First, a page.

be also socially responsible. (Fifteen thousand applicants vie for 200 slots in the UPCBA BSBA and BSBA Accounting programs every year.) These kids are arguably the best and the brightest BA students in the country, future captains of industry. Dean Guevara reports 31 orgs at the College of Engineering, the oldest being the UP Association of Civil Engineers, UP Engineering Radio Guild (EEE), and the Society of Chemical Engineers. The Engineering frats Beta Epsilon & Tau Alpha, to mention two, are alive and active, and together with their alumni brods provide valuable support to the College. The orgs, says Dean Gev, sponsor quiz shows, development tutorials, outreach programs, handle freshman blocks and generally help the College. This seems to be their way of prepping for life and building their own meaningful experiences. Our then self-absorbed concerns of love, courtship and eventually marriage, and being best-dressed on campus pale in comparison, I must admit. UP in the Visayas (UPV) alum Manuel Villa, Jr. recalls the organized socials at UPV then, the Acquaintance Party, September Affair, Valentine’s Party, the Junior-Senior Prom, among others. In Diliman, there were the Monthly Socials at the Social Hall, a sawali relic from the Diliman campus’ American occupation days, conducted under the watchful eye of Mrs. Ursula Clemente, our Euthenics teacher. Though certainly not the wallflower type (ehem), I looked forward to these events with mixed dread and anticipation—as surely all coeds then did. There was the promise of meeting and dancing with the campus swains but, before that, we had to sit around agonizing, hoping to be approached by the most “pogi” guys. Then, when finally dancing to the strains of “The Nearness of You” we would dreamily forget Miss Rafols’ (Euthenics 2, “Love, Courtship and Marriage” which seen from a 2008 perspective seems incredibly archaic and quaint.) admonition to gently push “Juan” back, when he tried to pull us closer, to a prim and proper foot away. Wish she were here. It would comfort her to see today’s young people—gyrating solo, vigorously gesticulating, hands safely in the air and jumping around in what now passes as dance. Marika Melgar, B.A. in English Studies, recalls, “From my four years in UP, socializing in UP can be judged by where you ‘tambay’, and more significantly, by who you ‘tambay’ with. For instance, certain public places in UP are known homes of frats and sororities like the FC walk, AS walk, and AS parking lot. Vinzons houses thespians and political activists, the second floor of engineering is a noisy corridor of eng’g orgs, and the Fine Arts siomai stand is where you’ll find weirdly colorful people you won’t see anywhere else. Most college orgs and councils, however, are hanging out in their own buildings, having rooms that they themselves decorated with calendars, mats, and other things only fellow orgmates could appreciate.” In our time, the AS basement was the Sigma Deltans’ and Upsilonians’ almost exclusive watering hole, always heavy with smoke and hip talk. The social menu is more varied these days. There are freshman concerts usually at Bahay ng Alumni, UP fairs at the Sunken Garden, band gigs at Kalayaan dorm, concerts, fashion shows and circus-themed events at the AS parking lot. A fresh grad describes these as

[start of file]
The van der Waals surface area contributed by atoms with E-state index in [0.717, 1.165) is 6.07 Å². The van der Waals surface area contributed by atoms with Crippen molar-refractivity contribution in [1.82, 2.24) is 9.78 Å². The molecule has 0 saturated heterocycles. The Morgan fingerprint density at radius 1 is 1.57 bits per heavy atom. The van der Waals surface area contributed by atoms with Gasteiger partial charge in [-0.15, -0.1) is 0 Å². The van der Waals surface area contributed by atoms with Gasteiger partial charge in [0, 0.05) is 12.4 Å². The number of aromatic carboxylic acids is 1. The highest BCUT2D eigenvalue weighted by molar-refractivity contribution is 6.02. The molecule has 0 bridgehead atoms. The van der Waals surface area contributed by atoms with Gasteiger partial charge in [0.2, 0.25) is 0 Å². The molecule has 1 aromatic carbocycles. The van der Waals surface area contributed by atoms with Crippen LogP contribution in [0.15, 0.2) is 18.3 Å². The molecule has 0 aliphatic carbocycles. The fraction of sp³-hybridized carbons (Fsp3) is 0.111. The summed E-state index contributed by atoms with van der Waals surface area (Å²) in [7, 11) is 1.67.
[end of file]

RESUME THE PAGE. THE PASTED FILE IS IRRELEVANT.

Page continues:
Coeds in present-day get-ups for (clockwise) protesting, relaxing, performing, cosplaying or costume-playing, and celebrating